What this contrast really confronted me with, now as I look back on it all, is something normal for most adolescents. I was growing up, establishing my own identity, developing my own convictions; or, to put it another way, breaking away from my family. Recent events may have hastened the process some. But it was inevitable.
So I entered that time of limbo in human development. Childhood was over. Visions of the New Era of Adulthood, that Promised Land of freedom and (like it or not) responsibility, tantalized. Here in the meantime was purgation, a. k. a. high school.
For me, part of figuring out who I was as an individual person, independent of my family, meant distancing myself. I didn’t need anyone else’s help, counsel, feedback, authority. Lame, I know, but that’s where my teenage mind led. Anything I could do on my own with my own identifying signature attached to it was of interest to me; and the bolder the signature the better.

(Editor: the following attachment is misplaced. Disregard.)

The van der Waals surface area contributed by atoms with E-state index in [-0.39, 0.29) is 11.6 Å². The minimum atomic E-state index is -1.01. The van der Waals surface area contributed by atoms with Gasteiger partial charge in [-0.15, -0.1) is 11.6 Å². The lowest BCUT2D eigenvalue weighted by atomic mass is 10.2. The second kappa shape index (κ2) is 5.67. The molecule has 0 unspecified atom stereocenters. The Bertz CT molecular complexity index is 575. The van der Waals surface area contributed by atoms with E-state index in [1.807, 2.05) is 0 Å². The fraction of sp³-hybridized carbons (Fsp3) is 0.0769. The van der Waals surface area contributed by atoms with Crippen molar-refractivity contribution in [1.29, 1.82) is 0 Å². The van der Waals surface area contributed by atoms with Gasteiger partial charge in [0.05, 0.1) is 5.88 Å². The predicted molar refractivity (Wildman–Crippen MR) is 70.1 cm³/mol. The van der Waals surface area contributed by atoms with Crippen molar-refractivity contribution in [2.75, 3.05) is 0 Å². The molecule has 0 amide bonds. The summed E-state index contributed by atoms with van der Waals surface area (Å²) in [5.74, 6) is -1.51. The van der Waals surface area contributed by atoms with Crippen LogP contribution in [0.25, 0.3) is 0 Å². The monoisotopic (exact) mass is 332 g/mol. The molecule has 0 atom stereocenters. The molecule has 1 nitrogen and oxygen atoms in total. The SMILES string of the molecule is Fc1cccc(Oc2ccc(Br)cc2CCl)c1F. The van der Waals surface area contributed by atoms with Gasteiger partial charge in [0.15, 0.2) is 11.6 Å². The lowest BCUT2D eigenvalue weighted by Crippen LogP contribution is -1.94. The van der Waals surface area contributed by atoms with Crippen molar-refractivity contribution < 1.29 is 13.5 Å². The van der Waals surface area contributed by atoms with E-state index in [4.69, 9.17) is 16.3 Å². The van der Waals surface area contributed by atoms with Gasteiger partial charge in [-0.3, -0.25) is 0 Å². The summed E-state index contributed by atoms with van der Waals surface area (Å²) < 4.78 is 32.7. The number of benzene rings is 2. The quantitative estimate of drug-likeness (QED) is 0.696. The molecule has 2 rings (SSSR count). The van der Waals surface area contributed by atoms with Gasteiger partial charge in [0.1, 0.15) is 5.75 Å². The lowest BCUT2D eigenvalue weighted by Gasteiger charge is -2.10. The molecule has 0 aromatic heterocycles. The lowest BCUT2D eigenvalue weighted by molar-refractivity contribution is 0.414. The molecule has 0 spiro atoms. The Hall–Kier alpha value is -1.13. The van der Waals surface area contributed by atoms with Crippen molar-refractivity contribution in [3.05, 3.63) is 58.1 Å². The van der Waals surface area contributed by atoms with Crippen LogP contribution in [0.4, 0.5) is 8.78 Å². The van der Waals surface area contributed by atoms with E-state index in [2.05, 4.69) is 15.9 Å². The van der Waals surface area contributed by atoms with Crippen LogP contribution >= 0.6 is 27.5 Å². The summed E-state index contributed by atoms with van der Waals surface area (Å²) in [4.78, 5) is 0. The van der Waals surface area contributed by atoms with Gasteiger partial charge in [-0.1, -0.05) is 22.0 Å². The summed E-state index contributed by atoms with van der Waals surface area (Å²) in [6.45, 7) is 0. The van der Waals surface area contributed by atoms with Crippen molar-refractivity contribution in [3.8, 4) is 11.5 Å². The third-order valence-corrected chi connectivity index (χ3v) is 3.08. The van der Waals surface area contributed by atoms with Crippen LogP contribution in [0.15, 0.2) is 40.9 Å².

So team sports were out, for instance. Well, they were out except for AYSO soccer. High school soccer wasn’t for me, since it was attached to that institution where I was sentenced to spend most of my limbo incarceration. But the AYSO soccer league allowed a distraction I guess, time with friends who shared similar feelings about high school as a place of limbo and as a way to stay in shape, or to get in better shape for the approaching winter. Yes, winter, because in southern California winter was no excuse for staying indoors, and, more importantly, it brought snow to the local mountains, which inevitably meant snow skiing.
Now this was a sport that resonated. I could purchase my lift ticket and be gone, all day if I wanted, enjoying speed, cold wind in my face, more speed, adrenaline rushes, airtime, and a catalog of glory-laden and emboldened signature stories at the end of the day, sitting in a hot tub or in front of a fire. Heck, I thought, this is so great I might just have to move to Mammoth Mountain after high graduation. Who needs college?
I also grew to love motorcycling, hiking, and bicycling; and toyed with surfing, but it never really took, though it beat team sports any day of the week.